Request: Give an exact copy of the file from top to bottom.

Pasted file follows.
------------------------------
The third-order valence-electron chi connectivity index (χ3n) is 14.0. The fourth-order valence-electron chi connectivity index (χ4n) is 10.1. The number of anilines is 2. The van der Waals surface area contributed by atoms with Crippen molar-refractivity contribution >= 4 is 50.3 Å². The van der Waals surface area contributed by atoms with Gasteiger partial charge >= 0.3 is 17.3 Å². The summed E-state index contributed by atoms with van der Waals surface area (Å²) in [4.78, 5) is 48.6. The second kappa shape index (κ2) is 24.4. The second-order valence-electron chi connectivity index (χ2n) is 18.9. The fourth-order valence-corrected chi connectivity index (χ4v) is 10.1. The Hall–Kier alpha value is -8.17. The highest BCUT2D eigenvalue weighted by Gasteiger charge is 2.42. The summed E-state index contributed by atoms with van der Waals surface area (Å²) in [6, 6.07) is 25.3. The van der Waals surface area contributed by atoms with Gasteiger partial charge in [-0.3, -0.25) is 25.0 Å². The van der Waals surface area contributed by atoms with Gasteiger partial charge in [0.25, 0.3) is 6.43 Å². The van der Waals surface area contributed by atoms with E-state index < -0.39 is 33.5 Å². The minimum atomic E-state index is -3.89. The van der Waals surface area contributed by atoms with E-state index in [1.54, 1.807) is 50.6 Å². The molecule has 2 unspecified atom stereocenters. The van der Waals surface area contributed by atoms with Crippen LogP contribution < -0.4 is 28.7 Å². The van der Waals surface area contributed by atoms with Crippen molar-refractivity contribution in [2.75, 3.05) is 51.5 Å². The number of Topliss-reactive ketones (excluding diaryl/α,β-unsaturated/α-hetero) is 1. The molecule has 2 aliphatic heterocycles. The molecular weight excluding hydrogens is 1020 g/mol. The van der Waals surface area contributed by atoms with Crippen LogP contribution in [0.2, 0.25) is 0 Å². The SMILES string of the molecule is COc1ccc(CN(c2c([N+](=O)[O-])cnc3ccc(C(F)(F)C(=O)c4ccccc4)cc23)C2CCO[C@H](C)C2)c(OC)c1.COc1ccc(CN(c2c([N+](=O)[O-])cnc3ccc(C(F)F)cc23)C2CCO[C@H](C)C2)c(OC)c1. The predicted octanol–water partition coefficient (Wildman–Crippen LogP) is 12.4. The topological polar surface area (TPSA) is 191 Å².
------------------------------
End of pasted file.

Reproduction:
The third-order valence-electron chi connectivity index (χ3n) is 14.0. The fourth-order valence-electron chi connectivity index (χ4n) is 10.1. The number of anilines is 2. The van der Waals surface area contributed by atoms with Crippen molar-refractivity contribution >= 4 is 50.3 Å². The van der Waals surface area contributed by atoms with Gasteiger partial charge >= 0.3 is 17.3 Å². The summed E-state index contributed by atoms with van der Waals surface area (Å²) in [4.78, 5) is 48.6. The second kappa shape index (κ2) is 24.4. The second-order valence-electron chi connectivity index (χ2n) is 18.9. The fourth-order valence-corrected chi connectivity index (χ4v) is 10.1. The Hall–Kier alpha value is -8.17. The highest BCUT2D eigenvalue weighted by Gasteiger charge is 2.42. The summed E-state index contributed by atoms with van der Waals surface area (Å²) in [6, 6.07) is 25.3. The van der Waals surface area contributed by atoms with Gasteiger partial charge in [-0.3, -0.25) is 25.0 Å². The van der Waals surface area contributed by atoms with Gasteiger partial charge in [0.25, 0.3) is 6.43 Å². The van der Waals surface area contributed by atoms with E-state index < -0.39 is 33.5 Å². The minimum atomic E-state index is -3.89. The van der Waals surface area contributed by atoms with E-state index in [1.54, 1.807) is 50.6 Å². The molecule has 2 unspecified atom stereocenters. The van der Waals surface area contributed by atoms with Crippen LogP contribution < -0.4 is 28.7 Å². The van der Waals surface area contributed by atoms with Crippen molar-refractivity contribution in [2.75, 3.05) is 51.5 Å². The number of Topliss-reactive ketones (excluding diaryl/α,β-unsaturated/α-hetero) is 1. The molecule has 2 aliphatic heterocycles. The molecular weight excluding hydrogens is 1020 g/mol. The van der Waals surface area contributed by atoms with Crippen LogP contribution in [0.2, 0.25) is 0 Å². The SMILES string of the molecule is COc1ccc(CN(c2c([N+](=O)[O-])cnc3ccc(C(F)(F)C(=O)c4ccccc4)cc23)C2CCO[C@H](C)C2)c(OC)c1.COc1ccc(CN(c2c([N+](=O)[O-])cnc3ccc(C(F)F)cc23)C2CCO[C@H](C)C2)c(OC)c1. The predicted octanol–water partition coefficient (Wildman–Crippen LogP) is 12.4. The topological polar surface area (TPSA) is 191 Å².